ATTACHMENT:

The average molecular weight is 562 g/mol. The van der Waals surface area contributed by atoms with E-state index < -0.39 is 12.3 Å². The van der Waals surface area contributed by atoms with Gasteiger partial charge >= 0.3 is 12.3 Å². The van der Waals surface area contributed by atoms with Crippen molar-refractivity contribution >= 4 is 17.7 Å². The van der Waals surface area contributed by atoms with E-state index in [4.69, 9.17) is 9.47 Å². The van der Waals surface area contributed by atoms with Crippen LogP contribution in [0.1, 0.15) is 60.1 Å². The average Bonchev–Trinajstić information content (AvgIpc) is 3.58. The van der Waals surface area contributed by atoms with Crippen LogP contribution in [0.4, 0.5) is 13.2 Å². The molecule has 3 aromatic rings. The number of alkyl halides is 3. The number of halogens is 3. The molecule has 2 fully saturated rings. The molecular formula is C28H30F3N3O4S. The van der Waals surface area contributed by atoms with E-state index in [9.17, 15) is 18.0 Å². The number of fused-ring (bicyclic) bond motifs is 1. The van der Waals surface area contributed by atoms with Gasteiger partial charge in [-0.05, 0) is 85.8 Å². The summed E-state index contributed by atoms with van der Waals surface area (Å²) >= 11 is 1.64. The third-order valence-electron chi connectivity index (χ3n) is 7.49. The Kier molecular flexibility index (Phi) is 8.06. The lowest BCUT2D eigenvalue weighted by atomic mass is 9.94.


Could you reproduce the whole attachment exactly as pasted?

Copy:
The average molecular weight is 562 g/mol. The van der Waals surface area contributed by atoms with E-state index < -0.39 is 12.3 Å². The van der Waals surface area contributed by atoms with Gasteiger partial charge >= 0.3 is 12.3 Å². The van der Waals surface area contributed by atoms with Crippen molar-refractivity contribution >= 4 is 17.7 Å². The van der Waals surface area contributed by atoms with E-state index in [4.69, 9.17) is 9.47 Å². The van der Waals surface area contributed by atoms with Crippen LogP contribution in [0.1, 0.15) is 60.1 Å². The average Bonchev–Trinajstić information content (AvgIpc) is 3.58. The van der Waals surface area contributed by atoms with Crippen LogP contribution in [0.4, 0.5) is 13.2 Å². The molecule has 3 aromatic rings. The number of alkyl halides is 3. The number of halogens is 3. The molecule has 2 fully saturated rings. The molecular formula is C28H30F3N3O4S. The van der Waals surface area contributed by atoms with E-state index in [9.17, 15) is 18.0 Å². The number of fused-ring (bicyclic) bond motifs is 1. The van der Waals surface area contributed by atoms with Gasteiger partial charge in [-0.05, 0) is 85.8 Å². The summed E-state index contributed by atoms with van der Waals surface area (Å²) >= 11 is 1.64. The third-order valence-electron chi connectivity index (χ3n) is 7.49. The Kier molecular flexibility index (Phi) is 8.06. The lowest BCUT2D eigenvalue weighted by atomic mass is 9.94.